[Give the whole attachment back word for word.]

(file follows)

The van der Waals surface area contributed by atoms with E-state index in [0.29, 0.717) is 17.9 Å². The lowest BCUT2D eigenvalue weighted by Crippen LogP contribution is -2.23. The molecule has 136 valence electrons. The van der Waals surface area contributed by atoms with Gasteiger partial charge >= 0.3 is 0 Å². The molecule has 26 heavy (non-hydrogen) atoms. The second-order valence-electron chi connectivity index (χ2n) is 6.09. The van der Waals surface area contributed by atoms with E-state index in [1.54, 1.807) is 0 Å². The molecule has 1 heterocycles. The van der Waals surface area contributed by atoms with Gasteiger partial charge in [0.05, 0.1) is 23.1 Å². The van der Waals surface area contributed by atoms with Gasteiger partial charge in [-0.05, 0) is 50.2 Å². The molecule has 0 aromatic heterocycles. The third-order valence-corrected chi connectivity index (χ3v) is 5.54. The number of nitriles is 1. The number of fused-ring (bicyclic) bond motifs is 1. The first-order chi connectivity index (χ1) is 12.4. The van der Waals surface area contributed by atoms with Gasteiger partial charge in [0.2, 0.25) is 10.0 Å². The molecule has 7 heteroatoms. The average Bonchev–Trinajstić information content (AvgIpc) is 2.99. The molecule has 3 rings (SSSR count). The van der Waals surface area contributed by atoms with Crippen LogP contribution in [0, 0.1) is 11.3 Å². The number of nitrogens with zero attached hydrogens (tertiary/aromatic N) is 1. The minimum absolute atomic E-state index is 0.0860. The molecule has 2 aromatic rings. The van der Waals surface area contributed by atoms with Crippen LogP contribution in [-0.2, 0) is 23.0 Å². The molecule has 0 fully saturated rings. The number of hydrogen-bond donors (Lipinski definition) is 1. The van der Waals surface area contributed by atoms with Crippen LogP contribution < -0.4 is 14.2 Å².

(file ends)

The van der Waals surface area contributed by atoms with E-state index in [0.29, 0.717) is 17.9 Å². The lowest BCUT2D eigenvalue weighted by Crippen LogP contribution is -2.23. The molecule has 136 valence electrons. The van der Waals surface area contributed by atoms with Gasteiger partial charge >= 0.3 is 0 Å². The molecule has 26 heavy (non-hydrogen) atoms. The second-order valence-electron chi connectivity index (χ2n) is 6.09. The van der Waals surface area contributed by atoms with E-state index in [1.54, 1.807) is 0 Å². The molecule has 1 heterocycles. The van der Waals surface area contributed by atoms with Gasteiger partial charge in [0.05, 0.1) is 23.1 Å². The van der Waals surface area contributed by atoms with Gasteiger partial charge in [-0.05, 0) is 50.2 Å². The molecule has 0 aromatic heterocycles. The third-order valence-corrected chi connectivity index (χ3v) is 5.54. The number of nitriles is 1. The number of fused-ring (bicyclic) bond motifs is 1. The first-order chi connectivity index (χ1) is 12.4. The van der Waals surface area contributed by atoms with Gasteiger partial charge in [0.2, 0.25) is 10.0 Å². The molecule has 7 heteroatoms. The average Bonchev–Trinajstić information content (AvgIpc) is 2.99. The molecule has 3 rings (SSSR count). The van der Waals surface area contributed by atoms with Crippen LogP contribution in [0, 0.1) is 11.3 Å². The number of nitrogens with zero attached hydrogens (tertiary/aromatic N) is 1. The minimum absolute atomic E-state index is 0.0860. The molecule has 2 aromatic rings. The van der Waals surface area contributed by atoms with Crippen LogP contribution in [-0.2, 0) is 23.0 Å². The molecule has 0 fully saturated rings. The number of hydrogen-bond donors (Lipinski definition) is 1. The van der Waals surface area contributed by atoms with Crippen LogP contribution < -0.4 is 14.2 Å².